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Lessons from PostgreSQL's Git transition
Posted Oct 13, 2010 14:32 UTC (Wed) by malefic (subscriber, #37306)
Posted Oct 13, 2010 15:44 UTC (Wed) by petereisentraut (subscriber, #59453)
Posted Oct 13, 2010 14:40 UTC (Wed) by sbohrer (subscriber, #61058)
Posted Oct 13, 2010 15:51 UTC (Wed) by petereisentraut (subscriber, #59453)
Of course, you could separate those into chunks that can each be attributed to exactly one person. But why should you? I'd rather have one good patch by author A, based on an idea by B, prototype by C, reviewed by D, with additional documentation editing by E instead of a dozen crappy commits mixed with another dozen small cleanups "to serve the pure git workflow".
Posted Oct 13, 2010 19:45 UTC (Wed) by Cyberax (✭ supporter ✭, #52523)
Posted Oct 13, 2010 19:55 UTC (Wed) by dlang (✭ supporter ✭, #313)
the initial commit would be by author C (the prototype), with a follow-up patch(s) by author A, with credit to author B in the commit message or a comment in the code, a reviewed by: tag crediting author D (possibly in the merge commit), and an additional patch for the documentation by author E.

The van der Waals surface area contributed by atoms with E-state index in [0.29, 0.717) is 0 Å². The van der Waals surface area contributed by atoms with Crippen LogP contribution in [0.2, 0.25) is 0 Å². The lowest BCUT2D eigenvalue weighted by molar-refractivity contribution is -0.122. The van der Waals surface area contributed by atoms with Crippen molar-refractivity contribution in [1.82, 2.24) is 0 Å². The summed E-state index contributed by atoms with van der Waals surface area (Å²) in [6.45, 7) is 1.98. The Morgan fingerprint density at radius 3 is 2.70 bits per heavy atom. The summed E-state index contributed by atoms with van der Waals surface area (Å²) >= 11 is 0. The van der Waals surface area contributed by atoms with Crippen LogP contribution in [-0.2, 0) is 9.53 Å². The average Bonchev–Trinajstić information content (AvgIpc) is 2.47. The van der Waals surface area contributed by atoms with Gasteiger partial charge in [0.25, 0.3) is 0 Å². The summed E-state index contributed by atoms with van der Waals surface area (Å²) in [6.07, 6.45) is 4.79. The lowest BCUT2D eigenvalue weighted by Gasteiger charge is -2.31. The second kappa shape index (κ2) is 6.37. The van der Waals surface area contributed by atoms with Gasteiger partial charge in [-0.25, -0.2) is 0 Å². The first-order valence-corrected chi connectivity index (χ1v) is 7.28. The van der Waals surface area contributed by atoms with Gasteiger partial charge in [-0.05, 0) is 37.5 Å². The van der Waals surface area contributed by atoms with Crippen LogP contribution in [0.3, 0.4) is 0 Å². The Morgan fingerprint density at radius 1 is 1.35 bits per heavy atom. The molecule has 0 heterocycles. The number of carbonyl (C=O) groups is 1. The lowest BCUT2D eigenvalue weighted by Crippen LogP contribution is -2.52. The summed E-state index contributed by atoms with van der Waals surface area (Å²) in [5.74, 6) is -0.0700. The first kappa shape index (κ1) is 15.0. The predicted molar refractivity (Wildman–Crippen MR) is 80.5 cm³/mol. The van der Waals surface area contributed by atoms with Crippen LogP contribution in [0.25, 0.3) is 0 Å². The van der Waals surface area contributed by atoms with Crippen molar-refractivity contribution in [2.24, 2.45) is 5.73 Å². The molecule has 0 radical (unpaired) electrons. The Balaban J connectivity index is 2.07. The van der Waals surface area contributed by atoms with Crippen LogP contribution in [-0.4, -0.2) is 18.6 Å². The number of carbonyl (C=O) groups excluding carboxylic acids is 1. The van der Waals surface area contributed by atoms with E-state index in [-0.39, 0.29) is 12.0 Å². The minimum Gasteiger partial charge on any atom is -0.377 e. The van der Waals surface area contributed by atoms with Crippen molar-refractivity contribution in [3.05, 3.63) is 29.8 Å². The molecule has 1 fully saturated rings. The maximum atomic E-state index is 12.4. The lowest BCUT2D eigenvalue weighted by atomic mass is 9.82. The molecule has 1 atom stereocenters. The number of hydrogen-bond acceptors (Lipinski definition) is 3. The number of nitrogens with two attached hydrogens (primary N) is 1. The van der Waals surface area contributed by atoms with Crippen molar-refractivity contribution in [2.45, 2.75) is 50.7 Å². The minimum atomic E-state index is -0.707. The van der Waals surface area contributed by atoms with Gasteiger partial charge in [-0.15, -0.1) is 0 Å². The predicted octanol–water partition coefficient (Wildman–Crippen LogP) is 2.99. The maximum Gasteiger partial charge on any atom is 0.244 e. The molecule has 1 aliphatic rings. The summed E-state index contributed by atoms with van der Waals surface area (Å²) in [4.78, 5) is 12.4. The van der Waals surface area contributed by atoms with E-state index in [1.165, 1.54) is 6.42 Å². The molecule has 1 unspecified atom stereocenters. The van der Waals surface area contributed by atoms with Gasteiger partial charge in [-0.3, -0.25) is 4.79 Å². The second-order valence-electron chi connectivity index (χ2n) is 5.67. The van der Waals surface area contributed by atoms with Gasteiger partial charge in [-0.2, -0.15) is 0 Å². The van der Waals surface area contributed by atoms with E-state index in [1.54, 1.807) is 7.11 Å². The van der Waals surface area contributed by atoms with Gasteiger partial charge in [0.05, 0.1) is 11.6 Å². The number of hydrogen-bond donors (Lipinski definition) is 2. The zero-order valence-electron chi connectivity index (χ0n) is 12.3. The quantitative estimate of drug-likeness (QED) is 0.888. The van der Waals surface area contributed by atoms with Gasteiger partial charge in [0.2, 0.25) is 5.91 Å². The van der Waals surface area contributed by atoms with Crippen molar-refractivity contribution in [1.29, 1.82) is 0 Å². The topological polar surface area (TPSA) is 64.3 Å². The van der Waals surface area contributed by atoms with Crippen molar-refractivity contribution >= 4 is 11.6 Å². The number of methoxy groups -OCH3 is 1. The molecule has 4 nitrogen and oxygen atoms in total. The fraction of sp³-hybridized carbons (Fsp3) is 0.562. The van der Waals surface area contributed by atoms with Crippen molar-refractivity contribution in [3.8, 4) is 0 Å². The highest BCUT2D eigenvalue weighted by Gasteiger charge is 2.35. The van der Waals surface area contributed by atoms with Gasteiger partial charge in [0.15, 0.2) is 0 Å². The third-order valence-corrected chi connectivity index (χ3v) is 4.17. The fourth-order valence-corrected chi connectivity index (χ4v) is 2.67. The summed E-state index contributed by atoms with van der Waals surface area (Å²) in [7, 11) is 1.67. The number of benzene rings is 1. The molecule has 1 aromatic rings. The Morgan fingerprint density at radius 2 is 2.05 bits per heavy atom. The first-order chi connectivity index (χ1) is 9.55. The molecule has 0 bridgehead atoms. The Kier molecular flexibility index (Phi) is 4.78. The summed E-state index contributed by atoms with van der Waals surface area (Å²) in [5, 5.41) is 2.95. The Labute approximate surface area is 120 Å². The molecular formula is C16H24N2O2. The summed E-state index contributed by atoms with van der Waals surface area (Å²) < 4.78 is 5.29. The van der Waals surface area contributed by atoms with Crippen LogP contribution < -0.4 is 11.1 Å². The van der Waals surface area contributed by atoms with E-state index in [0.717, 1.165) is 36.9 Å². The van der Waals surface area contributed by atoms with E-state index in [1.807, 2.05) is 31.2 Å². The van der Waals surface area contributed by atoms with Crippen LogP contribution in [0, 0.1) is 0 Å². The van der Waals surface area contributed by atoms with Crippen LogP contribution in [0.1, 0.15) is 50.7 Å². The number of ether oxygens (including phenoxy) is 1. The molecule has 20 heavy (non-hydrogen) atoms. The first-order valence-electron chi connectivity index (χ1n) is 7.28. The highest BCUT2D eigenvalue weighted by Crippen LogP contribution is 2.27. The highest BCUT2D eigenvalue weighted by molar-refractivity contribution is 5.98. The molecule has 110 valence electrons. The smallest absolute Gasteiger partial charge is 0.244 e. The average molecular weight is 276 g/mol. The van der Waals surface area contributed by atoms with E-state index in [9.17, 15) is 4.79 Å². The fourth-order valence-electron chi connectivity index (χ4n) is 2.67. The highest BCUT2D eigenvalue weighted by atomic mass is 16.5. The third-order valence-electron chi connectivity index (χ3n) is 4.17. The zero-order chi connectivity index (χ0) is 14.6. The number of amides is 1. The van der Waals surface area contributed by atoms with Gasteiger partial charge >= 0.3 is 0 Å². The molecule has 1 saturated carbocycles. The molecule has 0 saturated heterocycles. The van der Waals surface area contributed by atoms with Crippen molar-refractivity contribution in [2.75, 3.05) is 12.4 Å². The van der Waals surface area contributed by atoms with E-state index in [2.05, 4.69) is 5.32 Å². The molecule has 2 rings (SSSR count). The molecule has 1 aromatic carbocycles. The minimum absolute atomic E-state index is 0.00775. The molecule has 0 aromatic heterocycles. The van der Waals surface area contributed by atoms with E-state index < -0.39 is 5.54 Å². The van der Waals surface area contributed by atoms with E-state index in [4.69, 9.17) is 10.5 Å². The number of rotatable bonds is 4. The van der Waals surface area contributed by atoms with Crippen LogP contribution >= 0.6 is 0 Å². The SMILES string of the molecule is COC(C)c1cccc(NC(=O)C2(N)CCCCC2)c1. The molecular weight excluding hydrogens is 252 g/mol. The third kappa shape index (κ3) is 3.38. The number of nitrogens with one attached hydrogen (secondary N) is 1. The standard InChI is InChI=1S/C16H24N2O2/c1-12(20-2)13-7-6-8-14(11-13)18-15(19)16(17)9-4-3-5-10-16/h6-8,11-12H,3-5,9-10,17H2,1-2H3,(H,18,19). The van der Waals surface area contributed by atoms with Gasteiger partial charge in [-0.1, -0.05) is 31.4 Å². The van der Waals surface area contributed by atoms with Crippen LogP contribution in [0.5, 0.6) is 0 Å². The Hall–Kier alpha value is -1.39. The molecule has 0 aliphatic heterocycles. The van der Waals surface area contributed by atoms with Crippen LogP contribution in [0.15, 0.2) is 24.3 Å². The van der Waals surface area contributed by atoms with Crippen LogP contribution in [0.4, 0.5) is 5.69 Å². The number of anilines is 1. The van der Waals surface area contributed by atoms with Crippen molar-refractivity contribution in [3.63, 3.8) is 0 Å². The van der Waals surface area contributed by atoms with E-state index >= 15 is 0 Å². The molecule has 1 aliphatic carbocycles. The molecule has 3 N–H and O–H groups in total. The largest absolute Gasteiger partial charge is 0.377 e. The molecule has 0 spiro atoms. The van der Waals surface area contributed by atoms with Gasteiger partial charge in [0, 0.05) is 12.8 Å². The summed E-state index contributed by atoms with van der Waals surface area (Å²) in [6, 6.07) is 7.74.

this then gets merged in and everyone can see what was done on this, these aren't mixed in with other commits for unrelated things (until after it's in the mainline, at which point fixes are going to be separate patches anyway)
Posted Oct 13, 2010 22:42 UTC (Wed) by marcH (subscriber, #57642)
Abilities to rewrite and clean up history is where git shines more than any other similar tool. Developers with some basic git experience never let crappy commits survive long enough to escape their local hard drives.
Posted Oct 14, 2010 1:15 UTC (Thu) by dmarti (subscriber, #11625)
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